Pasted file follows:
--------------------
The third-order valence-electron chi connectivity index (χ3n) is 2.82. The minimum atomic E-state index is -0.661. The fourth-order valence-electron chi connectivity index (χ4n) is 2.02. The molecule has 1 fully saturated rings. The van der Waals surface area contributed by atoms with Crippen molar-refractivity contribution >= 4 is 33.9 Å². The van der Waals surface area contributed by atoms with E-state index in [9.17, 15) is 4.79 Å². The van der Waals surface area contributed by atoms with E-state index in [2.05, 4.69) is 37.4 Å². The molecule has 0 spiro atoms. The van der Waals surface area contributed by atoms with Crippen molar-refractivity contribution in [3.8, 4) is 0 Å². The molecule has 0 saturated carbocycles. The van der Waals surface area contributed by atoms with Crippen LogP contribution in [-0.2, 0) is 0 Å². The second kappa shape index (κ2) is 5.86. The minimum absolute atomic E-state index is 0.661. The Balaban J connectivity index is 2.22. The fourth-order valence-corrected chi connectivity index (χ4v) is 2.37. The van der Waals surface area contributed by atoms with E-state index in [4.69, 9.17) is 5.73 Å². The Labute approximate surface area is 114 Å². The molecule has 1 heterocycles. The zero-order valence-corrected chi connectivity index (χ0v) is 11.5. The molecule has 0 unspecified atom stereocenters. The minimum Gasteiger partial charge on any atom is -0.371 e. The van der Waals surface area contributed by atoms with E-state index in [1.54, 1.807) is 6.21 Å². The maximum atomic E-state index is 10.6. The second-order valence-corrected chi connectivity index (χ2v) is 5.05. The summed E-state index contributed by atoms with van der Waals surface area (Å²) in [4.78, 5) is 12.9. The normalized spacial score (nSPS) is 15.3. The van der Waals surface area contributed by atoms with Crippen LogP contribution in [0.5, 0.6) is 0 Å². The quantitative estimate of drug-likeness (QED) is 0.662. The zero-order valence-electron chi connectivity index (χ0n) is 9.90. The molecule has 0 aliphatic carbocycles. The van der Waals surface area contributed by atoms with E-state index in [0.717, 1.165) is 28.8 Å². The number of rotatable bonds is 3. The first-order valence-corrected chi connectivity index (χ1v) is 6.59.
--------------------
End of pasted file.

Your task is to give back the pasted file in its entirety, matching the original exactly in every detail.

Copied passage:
The third-order valence-electron chi connectivity index (χ3n) is 2.82. The minimum atomic E-state index is -0.661. The fourth-order valence-electron chi connectivity index (χ4n) is 2.02. The molecule has 1 fully saturated rings. The van der Waals surface area contributed by atoms with Crippen molar-refractivity contribution >= 4 is 33.9 Å². The van der Waals surface area contributed by atoms with E-state index in [9.17, 15) is 4.79 Å². The van der Waals surface area contributed by atoms with E-state index in [2.05, 4.69) is 37.4 Å². The molecule has 0 spiro atoms. The van der Waals surface area contributed by atoms with Crippen molar-refractivity contribution in [3.8, 4) is 0 Å². The molecule has 0 saturated carbocycles. The van der Waals surface area contributed by atoms with Crippen LogP contribution in [-0.2, 0) is 0 Å². The second kappa shape index (κ2) is 5.86. The minimum absolute atomic E-state index is 0.661. The Balaban J connectivity index is 2.22. The fourth-order valence-corrected chi connectivity index (χ4v) is 2.37. The van der Waals surface area contributed by atoms with E-state index in [4.69, 9.17) is 5.73 Å². The Labute approximate surface area is 114 Å². The molecule has 1 heterocycles. The zero-order valence-corrected chi connectivity index (χ0v) is 11.5. The molecule has 0 unspecified atom stereocenters. The minimum Gasteiger partial charge on any atom is -0.371 e. The van der Waals surface area contributed by atoms with E-state index in [1.54, 1.807) is 6.21 Å². The maximum atomic E-state index is 10.6. The second-order valence-corrected chi connectivity index (χ2v) is 5.05. The summed E-state index contributed by atoms with van der Waals surface area (Å²) in [4.78, 5) is 12.9. The normalized spacial score (nSPS) is 15.3. The van der Waals surface area contributed by atoms with Crippen LogP contribution in [0.5, 0.6) is 0 Å². The quantitative estimate of drug-likeness (QED) is 0.662. The zero-order valence-electron chi connectivity index (χ0n) is 9.90. The molecule has 0 aliphatic carbocycles. The van der Waals surface area contributed by atoms with E-state index in [0.717, 1.165) is 28.8 Å². The number of rotatable bonds is 3. The first-order valence-corrected chi connectivity index (χ1v) is 6.59.